I am enjoying the marriage class that I am teaching on Wednesday evening. It is hard to go wrong using Gary Thomas as our guide in his book Sacred Marriage. I have especially been encouraged by the openness and vulnerability of the class. There is something about expressing the reality of marriage as it really is that is actually very encouraging. I think that most of us just need to know that there are others like us and that we can share with one another what has been helpful.
Far too often, we think in terms of control instead of just being real. We carefully reveal just enough of ourselves that people will hear something about our lives but yet not think badly of us. For too long, many of us in churches have modeled a persona that encourages everyone to keep their “cards” carefully hidden. Then we wonder why everyone seems distant and removed.
When we attempt to control people, we ultimately stifle their growth.
A parent who tries to control every move of his teenage child will eventually raise a child who will have no confidence to make important decesions when he or she leaves home.
A teacher who tries to control every comment in class (and who gets overly nervous when someone makes a comment that he believes to be incorrect) will shut down any real thinking.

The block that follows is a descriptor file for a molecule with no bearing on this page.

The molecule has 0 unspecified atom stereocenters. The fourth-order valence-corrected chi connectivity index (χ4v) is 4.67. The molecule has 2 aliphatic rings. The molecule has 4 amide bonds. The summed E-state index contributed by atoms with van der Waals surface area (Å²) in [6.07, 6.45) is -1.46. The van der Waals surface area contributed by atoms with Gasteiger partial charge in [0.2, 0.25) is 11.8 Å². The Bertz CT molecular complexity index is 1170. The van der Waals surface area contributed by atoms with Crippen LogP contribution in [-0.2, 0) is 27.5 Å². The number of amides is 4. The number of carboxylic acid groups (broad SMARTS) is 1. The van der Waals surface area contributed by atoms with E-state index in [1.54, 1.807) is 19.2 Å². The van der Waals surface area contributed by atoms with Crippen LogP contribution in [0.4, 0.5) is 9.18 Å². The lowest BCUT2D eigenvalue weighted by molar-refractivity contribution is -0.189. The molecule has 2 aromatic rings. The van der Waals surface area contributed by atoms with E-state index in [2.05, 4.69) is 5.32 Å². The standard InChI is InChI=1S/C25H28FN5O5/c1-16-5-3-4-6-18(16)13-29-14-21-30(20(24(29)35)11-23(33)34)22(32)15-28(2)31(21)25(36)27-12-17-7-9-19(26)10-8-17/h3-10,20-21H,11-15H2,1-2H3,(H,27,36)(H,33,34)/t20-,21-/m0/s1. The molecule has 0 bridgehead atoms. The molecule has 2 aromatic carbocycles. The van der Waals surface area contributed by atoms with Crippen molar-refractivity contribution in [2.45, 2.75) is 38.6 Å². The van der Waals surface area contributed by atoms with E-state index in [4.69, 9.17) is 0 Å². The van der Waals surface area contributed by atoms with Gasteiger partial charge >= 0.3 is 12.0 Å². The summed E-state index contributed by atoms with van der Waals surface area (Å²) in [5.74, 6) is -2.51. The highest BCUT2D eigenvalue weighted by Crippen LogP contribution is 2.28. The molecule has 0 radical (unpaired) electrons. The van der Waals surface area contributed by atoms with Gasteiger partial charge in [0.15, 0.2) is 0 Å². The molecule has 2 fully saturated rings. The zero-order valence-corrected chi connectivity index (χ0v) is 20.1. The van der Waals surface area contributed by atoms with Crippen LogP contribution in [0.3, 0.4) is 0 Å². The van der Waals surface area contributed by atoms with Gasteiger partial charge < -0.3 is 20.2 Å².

A ministry leader who does it all himself or herself instead of helping others grow and mature will end up tired and will have failed to equip anyone else.
Most of us do our controlling with some degree of “sophistication.” (Who wants to be thought of as a “control freak”?) So we say things like, “I’d rather do it myself.” Or we might say, “I’m just a perfectionist.” Or we might say “The risk is too great to turn loose.” Consequently, we remain rigid and unbending as we try to maintain control.
Quite frankly, I am tired of all that. I would like to relinquish attempts to control. Consequently, I would like to resign from the following jobs:
1. The parent who is supposed to somehow produce these successful (as the world defines it) children. Children who always have it together.
2. The guy who is somehow supposed to be perfect (or near perfect). In the real world, we (as Christians) are a bunch of flawed, sinful people who each day are working to surrender to the Lord.
3. The preacher who foolishly trys to please people and gets anxious when a person is unhappy. (Anxiously trying to please people is not love. Rather, it is a display of weakness. It suggests that being liked is more important than just doing the right thing).
4. The church leader who worrys more than prays. Ouch!
All four of these are simply efforts to control. It may feel risky to renouce efforts to control. However, I really think that the end result will be a calmness produced by the Lord. Either I can trust in God and move on or trust in myself. Maybe that is a familiar challenge to you as well.